If you have found a regimen to avoid cramps during a marathon that works for
you, stick with it. Don't listen to the "naysayers" who try to tell you that you are doing something wrong or unnecessary.
I found a regimen that stopped my marathon cramps after suffering them in several
races. It wasn't simply one "silver bullet". But a combination of factors.
I believe that the primary cause of cramps during a marathon is over running
it.....trying to run a pace that you truly aren't prepared for. Obviously, the solution(s) for that is (are) more intensive
training and/or better race planning and/or execution.
However, assuming that you are adequately trained for your race plan and that
you execute your plan properly, then I also believe that there are other factors that come into play, especially when you
are running "on the edge". These "other factors" include your potassium and sodium stores going into the race and the intake
of electrolytes during the race.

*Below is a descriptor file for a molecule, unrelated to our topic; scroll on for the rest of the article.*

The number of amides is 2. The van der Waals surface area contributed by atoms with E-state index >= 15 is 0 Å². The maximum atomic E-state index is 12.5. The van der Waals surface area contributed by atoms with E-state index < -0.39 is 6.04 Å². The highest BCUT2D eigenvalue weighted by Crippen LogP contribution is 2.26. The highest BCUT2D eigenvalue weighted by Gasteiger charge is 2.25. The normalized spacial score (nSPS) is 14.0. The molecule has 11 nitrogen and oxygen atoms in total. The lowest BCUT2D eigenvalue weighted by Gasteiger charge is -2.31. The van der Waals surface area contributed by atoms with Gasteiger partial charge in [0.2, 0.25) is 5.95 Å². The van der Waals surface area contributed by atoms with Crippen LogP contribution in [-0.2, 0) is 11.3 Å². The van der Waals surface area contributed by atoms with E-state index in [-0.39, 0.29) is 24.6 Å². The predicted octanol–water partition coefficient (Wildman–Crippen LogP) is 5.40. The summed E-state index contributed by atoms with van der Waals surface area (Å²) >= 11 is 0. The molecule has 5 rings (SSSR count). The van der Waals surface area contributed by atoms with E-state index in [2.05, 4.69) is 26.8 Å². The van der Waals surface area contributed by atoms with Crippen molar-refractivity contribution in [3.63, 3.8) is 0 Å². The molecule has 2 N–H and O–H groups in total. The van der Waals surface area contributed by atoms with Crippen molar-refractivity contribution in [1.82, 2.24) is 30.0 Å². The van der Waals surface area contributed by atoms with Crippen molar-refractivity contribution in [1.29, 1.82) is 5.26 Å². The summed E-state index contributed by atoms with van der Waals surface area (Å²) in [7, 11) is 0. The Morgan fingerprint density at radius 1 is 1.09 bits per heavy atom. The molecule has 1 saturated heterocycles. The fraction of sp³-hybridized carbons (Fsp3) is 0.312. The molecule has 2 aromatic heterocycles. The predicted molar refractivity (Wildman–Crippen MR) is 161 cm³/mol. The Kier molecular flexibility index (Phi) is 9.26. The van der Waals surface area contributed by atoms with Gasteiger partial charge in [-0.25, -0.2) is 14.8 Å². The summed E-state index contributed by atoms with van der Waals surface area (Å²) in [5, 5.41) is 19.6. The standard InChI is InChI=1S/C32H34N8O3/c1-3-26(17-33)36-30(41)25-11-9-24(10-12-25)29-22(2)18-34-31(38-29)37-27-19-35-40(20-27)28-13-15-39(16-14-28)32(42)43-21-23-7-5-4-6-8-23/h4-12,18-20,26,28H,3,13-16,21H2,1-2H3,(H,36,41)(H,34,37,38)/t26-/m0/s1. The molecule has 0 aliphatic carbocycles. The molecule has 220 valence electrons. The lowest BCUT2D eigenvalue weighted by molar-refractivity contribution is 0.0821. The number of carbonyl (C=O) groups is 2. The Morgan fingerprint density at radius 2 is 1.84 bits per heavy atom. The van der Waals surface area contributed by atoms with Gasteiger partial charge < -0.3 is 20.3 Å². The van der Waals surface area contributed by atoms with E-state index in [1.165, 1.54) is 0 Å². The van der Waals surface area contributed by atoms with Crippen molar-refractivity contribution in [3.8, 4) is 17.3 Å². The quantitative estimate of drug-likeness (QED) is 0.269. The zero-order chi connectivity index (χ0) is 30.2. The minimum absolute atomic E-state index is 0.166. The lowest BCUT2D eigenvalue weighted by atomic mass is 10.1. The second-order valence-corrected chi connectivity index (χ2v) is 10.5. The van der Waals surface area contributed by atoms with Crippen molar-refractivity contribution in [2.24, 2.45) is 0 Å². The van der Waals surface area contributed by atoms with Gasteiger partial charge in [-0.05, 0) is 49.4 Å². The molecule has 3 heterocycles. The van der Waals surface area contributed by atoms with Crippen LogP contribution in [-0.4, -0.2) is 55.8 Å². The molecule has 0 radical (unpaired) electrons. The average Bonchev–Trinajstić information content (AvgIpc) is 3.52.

There is a lot of controversy concerning the benefit of potassium or sodium
loading or loss in marathoning. Some "studies" indicate that it doesn’t appear to be a factor. However, none are conclusive,
in my opinion. I am a believer in and an advocate of potassium, not sodium, loading. However, is sodium also important? Absolutely!
I do agree that the loss and replenishment of sodium is important during the
race, despite "studies" that have indicated that they are "minimal". This is especially important if you are taking in a lot
of water during a race, as you should do. The combination of sodium loss and water intake can lead to hyponathermia if the
balance of sodium and water gets too far out of balance.....which can result in cramps and, in extreme circumstances, can
even be fatal.
However, prerace "protection" against hyponathermia isn't to load up on sodium,
but to potassium load. Why? For three reasons. (1) I believe that "average" Americans, including marathoners, get more than
enough sodium and not enough potassium in a typical American diet. (There can be exceptions....check your diet!) (2) Potassium,
not sodium, is stored in muscles along with glycogen while carbo loading prior to a marathon. And, finally, (3) these "extra"
potassium stores are expended during the race in lieu of sodium stores as glycogen is depleted. Thus, the value of potassium
loading before a marathon is to conserve sodium stores during the race, which helps to maintain a proper sodium/hydration
balance and prevent hyponathermia.....and muscle cramps.
For a lot more detail and explanation, see two old posts of mine titled "Marathon
Cramps" and "Sodium vs. Potassium" on my Running Page.